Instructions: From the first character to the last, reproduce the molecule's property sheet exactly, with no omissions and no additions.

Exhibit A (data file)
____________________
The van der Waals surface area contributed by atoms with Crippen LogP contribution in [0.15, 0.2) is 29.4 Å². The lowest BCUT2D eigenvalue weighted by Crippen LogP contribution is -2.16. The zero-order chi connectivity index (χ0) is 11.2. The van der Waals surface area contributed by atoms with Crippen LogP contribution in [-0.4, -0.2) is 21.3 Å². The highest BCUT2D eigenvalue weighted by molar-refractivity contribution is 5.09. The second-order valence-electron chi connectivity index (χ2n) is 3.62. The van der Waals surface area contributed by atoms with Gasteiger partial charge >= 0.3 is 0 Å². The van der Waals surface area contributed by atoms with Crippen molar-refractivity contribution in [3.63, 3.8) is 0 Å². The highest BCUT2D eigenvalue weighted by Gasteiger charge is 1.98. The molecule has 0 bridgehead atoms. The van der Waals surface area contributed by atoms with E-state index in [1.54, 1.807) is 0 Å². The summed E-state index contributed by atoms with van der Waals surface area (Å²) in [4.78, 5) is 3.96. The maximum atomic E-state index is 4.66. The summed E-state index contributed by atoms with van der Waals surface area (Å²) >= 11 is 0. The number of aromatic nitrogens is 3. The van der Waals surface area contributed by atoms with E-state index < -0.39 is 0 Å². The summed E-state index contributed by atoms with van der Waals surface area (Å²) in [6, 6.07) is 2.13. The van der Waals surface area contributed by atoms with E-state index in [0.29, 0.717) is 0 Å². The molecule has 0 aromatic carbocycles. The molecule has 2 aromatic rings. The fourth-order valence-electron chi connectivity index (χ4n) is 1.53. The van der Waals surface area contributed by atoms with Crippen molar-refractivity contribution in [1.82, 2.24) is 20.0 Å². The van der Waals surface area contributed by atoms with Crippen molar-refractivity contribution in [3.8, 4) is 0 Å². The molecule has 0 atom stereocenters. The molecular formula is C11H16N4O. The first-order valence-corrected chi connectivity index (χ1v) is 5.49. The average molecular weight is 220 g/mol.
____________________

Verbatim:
The van der Waals surface area contributed by atoms with Crippen LogP contribution in [0.15, 0.2) is 29.4 Å². The lowest BCUT2D eigenvalue weighted by Crippen LogP contribution is -2.16. The zero-order chi connectivity index (χ0) is 11.2. The van der Waals surface area contributed by atoms with Crippen LogP contribution in [-0.4, -0.2) is 21.3 Å². The highest BCUT2D eigenvalue weighted by molar-refractivity contribution is 5.09. The second-order valence-electron chi connectivity index (χ2n) is 3.62. The van der Waals surface area contributed by atoms with Gasteiger partial charge >= 0.3 is 0 Å². The van der Waals surface area contributed by atoms with Crippen molar-refractivity contribution in [3.63, 3.8) is 0 Å². The highest BCUT2D eigenvalue weighted by Gasteiger charge is 1.98. The molecule has 0 bridgehead atoms. The van der Waals surface area contributed by atoms with E-state index in [1.54, 1.807) is 0 Å². The summed E-state index contributed by atoms with van der Waals surface area (Å²) in [4.78, 5) is 3.96. The maximum atomic E-state index is 4.66. The summed E-state index contributed by atoms with van der Waals surface area (Å²) >= 11 is 0. The number of aromatic nitrogens is 3. The van der Waals surface area contributed by atoms with E-state index < -0.39 is 0 Å². The summed E-state index contributed by atoms with van der Waals surface area (Å²) in [6, 6.07) is 2.13. The van der Waals surface area contributed by atoms with E-state index in [0.29, 0.717) is 0 Å². The molecule has 0 aromatic carbocycles. The molecule has 2 aromatic rings. The fourth-order valence-electron chi connectivity index (χ4n) is 1.53. The van der Waals surface area contributed by atoms with Crippen molar-refractivity contribution in [1.82, 2.24) is 20.0 Å². The van der Waals surface area contributed by atoms with Crippen molar-refractivity contribution in [3.8, 4) is 0 Å². The molecule has 0 atom stereocenters. The molecular formula is C11H16N4O. The first-order valence-corrected chi connectivity index (χ1v) is 5.49. The average molecular weight is 220 g/mol.